Obviously, of the above groups, the white nationalists have (from my perspective as a Christian and a libertarian) the most despicable views. But it’s been interesting to see so many people denounce this side of the conflict and give savage leftists like Antifa (the anti-fascists who like to use fascist tactics) a completely free pass. The militant left has committed more violence in recent months than the militant right, beating and burning their way on a crusade to destroy anything that they don’t like about American history or culture (whether or not their understanding of that history and culture is accurate). One would think that the denunciations which have deservedly descended upon the white nationalists since Saturday would flow with similar intensity on these Communist Flag-waving revolutionaries.

But they haven’t, nor has the relationship between the militant left and the militant right been explored. Most people have shown remarkably little interest in what motivates white nationalists and drives people into their ranks. That the theory of blowback, which libertarians have repeatedly used to explain the rise of Islamic terrorism, could explain domestic disturbances has been largely ignored. That repeatedly telling white men that they’re what’s wrong with society might result in white men becoming angry and radicalized – just as bombing innocent civilians in foreign countries creates radicals there – hasn’t been considered.

This, of course, is not to excuse the opinions and behavior of the white nationalists. But pretending that their existence has no political context, that it is not at all a response to the radicalism of the other side of the political spectrum, is delusional and severely limits our ability to combat them.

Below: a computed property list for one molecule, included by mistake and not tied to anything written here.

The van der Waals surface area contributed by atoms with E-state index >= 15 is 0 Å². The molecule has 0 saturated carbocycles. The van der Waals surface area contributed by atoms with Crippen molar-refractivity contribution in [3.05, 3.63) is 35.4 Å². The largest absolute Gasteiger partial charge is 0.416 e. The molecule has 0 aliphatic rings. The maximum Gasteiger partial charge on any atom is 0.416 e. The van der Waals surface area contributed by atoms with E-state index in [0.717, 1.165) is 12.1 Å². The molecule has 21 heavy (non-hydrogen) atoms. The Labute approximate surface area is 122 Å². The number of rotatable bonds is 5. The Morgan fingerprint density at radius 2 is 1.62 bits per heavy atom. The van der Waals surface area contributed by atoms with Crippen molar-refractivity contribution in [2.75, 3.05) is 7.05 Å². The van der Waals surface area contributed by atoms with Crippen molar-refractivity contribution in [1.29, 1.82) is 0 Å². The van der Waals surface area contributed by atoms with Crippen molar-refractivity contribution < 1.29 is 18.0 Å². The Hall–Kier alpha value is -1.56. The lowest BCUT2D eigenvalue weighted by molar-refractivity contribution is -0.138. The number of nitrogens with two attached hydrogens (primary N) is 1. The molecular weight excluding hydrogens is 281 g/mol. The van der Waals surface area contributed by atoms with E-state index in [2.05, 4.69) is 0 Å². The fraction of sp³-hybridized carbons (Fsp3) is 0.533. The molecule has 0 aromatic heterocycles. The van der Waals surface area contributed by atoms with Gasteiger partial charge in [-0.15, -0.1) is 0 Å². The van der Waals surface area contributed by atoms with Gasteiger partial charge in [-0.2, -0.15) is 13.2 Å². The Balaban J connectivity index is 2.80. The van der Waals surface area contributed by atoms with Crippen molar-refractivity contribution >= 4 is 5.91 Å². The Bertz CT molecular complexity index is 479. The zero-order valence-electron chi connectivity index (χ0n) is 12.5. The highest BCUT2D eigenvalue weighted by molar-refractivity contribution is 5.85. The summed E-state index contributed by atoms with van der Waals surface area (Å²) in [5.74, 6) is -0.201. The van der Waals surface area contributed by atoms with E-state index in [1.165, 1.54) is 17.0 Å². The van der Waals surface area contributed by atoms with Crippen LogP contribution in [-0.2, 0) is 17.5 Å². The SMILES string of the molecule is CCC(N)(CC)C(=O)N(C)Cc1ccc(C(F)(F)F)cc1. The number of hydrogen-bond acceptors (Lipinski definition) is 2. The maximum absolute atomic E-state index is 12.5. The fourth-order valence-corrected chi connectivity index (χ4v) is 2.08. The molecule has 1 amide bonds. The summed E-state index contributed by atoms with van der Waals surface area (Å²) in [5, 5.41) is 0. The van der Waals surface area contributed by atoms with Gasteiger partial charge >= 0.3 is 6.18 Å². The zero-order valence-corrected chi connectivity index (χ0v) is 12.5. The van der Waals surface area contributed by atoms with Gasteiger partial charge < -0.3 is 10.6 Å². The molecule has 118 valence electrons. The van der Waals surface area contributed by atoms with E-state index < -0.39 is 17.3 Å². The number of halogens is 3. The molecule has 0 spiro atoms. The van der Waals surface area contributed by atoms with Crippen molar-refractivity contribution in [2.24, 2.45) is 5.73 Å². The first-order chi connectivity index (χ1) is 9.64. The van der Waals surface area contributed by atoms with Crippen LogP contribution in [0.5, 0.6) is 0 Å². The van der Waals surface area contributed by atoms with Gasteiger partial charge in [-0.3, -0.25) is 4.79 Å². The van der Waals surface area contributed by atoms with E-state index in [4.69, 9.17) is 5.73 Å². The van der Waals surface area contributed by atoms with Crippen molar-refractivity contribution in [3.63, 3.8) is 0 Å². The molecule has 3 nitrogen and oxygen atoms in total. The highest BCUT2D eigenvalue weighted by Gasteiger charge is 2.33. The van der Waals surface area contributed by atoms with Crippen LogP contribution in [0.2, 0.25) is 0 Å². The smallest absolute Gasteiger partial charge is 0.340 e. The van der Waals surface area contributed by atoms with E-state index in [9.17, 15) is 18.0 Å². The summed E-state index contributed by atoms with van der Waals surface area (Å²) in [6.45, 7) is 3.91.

I understand and endorse the impulse to denounce people who openly shout racist sentiments. But if we’re interested in solutions, and not simply condemnations, we need to pause and understand exactly who we’re condemning and why. We need to confine our condemnations to those people who are truly espousing hateful ideas, and not people who simply have different opinions on various policies. We need to condemn all groups who are attempting to secure their ends using violent means. And we need to understand what circumstances radicalize people and, as much as possible, work to mitigate them.

As a Christian, I oppose the Charlottesville protesters, whose views I find offensive and gross. There’s very little that attacks the image of God that imbues each individual like racism. But I also do not think the answer is for the country to lose its mind and start telling decent people to repudiate ideas that decent people repudiated long ago. Nor do I think it’s helpful to ignore the barbarity of one group of people simply because of the barbarity of another. Call me crazy, but I think it’s possible to oppose both Nazis and Communists.

This country has many problems to solve for. But solutions will only come with patience, humility and understanding, traits that the radical right and radical left lack entirely.

2 thoughts on “On Charlottesville, A Plea for Sanity”

  1. Not much to say here, I agree with you pretty much entirely. Have you ever heard of Jordan Peterson? I think you’d like him.